The Republican-controlled House had to pull an anti-abortion bill late Wednesday after they found they didn't have enough GOP support to pass the legislation. Anti-abortion activists stage a mass "die-in" one day before the 42nd anniversary of the landmark Supreme Court decision in Roe v. Wade, in front of the White House in Washington January 21, 2015. REUTERS/Larry Downing

WASHINGTON -- House Republicans Wednesday night yanked a piece of anti-abortion legislation that was designed to be a messaging bill and stood no chance of ever becoming law. The bill, which would have banned abortion after a fetus is 20 weeks old, faced opposition from Republican women and moderates who raised concerns about a rape provision upsetting millennial and female voters, according to reports.

Instead, Republicans will vote on a bill that bans the use of taxpayer funds to pay for abortion. The House Rules Committee called a late-night meeting on Wednesday to make the quick substitution and allow the House to vote on Thursday. “This legislation is the result of ongoing discussions with members of our conference, my hope is that this legislation will address the concerns of our members and go forward,” said Rep. Pete Sessions, R-Texas, chairman of the Rules Committee.

House Republicans are intent on holding an anti-abortion vote on Thursday because of the significance of the date -- the anniversary of the Supreme Court’s Roe v. Wade decision in 1973. Anti-abortion activists will also hold their annual March For Life in the shadow of the Capitol on Thursday.

But Republican women complained about the 20-week abortion ban legislation, objecting to provisions that required a woman to report her rape to authorities in order to qualify for an exemption of the ban, according to CNN. Republican Reps. Renee Ellmers and Marsha Blackburn, a lead cosponsor of the bill, gave impassioned pleas to fellow members to abandon the rape provision, according to National Journal.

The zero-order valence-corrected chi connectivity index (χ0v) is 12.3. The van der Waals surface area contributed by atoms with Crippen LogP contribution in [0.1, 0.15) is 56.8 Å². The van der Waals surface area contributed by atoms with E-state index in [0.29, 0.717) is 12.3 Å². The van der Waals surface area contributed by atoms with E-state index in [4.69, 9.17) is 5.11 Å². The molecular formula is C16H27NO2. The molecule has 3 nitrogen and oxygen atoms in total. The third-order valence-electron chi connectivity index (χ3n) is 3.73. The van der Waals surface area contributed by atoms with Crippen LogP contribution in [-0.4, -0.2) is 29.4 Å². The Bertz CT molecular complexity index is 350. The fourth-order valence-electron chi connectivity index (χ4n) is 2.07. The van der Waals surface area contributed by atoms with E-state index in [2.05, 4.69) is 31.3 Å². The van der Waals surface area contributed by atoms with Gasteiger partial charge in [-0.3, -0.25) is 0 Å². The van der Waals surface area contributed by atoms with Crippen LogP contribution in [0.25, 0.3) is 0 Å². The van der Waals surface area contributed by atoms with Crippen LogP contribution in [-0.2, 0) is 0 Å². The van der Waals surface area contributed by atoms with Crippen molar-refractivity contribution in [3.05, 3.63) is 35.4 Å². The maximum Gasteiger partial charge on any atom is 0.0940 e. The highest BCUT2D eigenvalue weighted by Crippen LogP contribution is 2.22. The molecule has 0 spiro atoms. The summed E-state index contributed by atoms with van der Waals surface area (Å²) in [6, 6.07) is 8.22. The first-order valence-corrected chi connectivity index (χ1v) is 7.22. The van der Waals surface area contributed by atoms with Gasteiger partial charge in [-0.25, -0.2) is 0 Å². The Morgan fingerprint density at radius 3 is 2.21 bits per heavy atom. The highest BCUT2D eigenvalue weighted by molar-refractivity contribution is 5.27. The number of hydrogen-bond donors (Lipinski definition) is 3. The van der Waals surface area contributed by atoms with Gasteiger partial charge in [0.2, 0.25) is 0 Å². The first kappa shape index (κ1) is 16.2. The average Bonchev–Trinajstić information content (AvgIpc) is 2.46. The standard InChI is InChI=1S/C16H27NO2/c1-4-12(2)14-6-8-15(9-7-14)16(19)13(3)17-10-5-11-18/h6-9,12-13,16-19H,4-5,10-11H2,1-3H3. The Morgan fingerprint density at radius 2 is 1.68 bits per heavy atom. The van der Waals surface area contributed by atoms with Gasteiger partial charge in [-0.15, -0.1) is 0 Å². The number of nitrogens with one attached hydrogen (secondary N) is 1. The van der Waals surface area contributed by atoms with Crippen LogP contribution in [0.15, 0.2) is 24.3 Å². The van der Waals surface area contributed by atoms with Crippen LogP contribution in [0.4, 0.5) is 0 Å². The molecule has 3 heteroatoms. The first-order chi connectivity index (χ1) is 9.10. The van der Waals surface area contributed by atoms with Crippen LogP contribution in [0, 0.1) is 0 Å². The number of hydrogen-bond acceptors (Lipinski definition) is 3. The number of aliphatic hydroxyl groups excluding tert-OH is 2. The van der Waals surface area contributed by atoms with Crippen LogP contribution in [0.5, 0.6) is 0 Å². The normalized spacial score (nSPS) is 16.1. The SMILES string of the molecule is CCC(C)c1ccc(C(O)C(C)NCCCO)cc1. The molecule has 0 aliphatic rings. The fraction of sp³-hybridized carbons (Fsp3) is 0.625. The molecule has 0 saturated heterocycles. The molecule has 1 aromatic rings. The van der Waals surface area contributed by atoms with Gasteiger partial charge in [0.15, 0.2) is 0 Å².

“The bill led to a meltdown in your conference and you realized you couldn’t get a simple majority on the floor,” Democrat Rep. Jim McGovern said during the Rules Committee meeting. “Clearly something went awry in your conference.”

It isn’t the first time that Republicans have had to scramble to save legislation that should have sailed through the chamber but instead hit a brick wall within the GOP. But it may be the first time the party has been divided on an issue that is a bedrock part of their platform. The latest incident is sure to upset the party's right wing, where many have been leery that Republican leadership won't fight for the conservative agenda. If House Speaker John Boehner is beginning to take into account complaints from more moderate members, it could help ignite the intra-party fighting that has been simmering below the surface.

But unlike previous battles within the Republican conference, this one came from the moderate wing, which has often found itself powerless amid internal struggles.

"I prefer that we avoid these very contentious social issues," moderate Rep. Charlie Dent of Pennsylvania told National Journal. "Week one, we had a speaker election that did not go as well as a lot of us would have liked. Week two, we got into a big fight over deporting children, something that a lot of us didn't want to have a discussion about. Week three, we are now talking about rape and incest and reportable rapes and incest for minors. … I just can't wait for week four."

Neither piece of legislation stands any chance of being signed into law. The White House already issued a veto threat for the 20-week abortion ban. And President Barack Obama has consistently pointed out that he won’t sign any legislation that curbs women’s access to abortion.

The new piece of legislation goes after taxpayer-funded abortions, which are already greatly limited under existing federal law and provisions of the spending legislation that was signed into law last year. The new bill would also curb the ability for health plans created under the Affordable Care Act to pay for abortions. Republicans have argued that because some plans are subsidized by taxpayer subsidies, it amounts to paying for abortions with tax dollars.

But the bill’s sponsor, Rep. Chris Smith, R-N.J., insisted that the legislation isn't dead, but just being reworked to address concerns. “That bill, I promise you, will be back on the floor very, very shortly,” Smith said.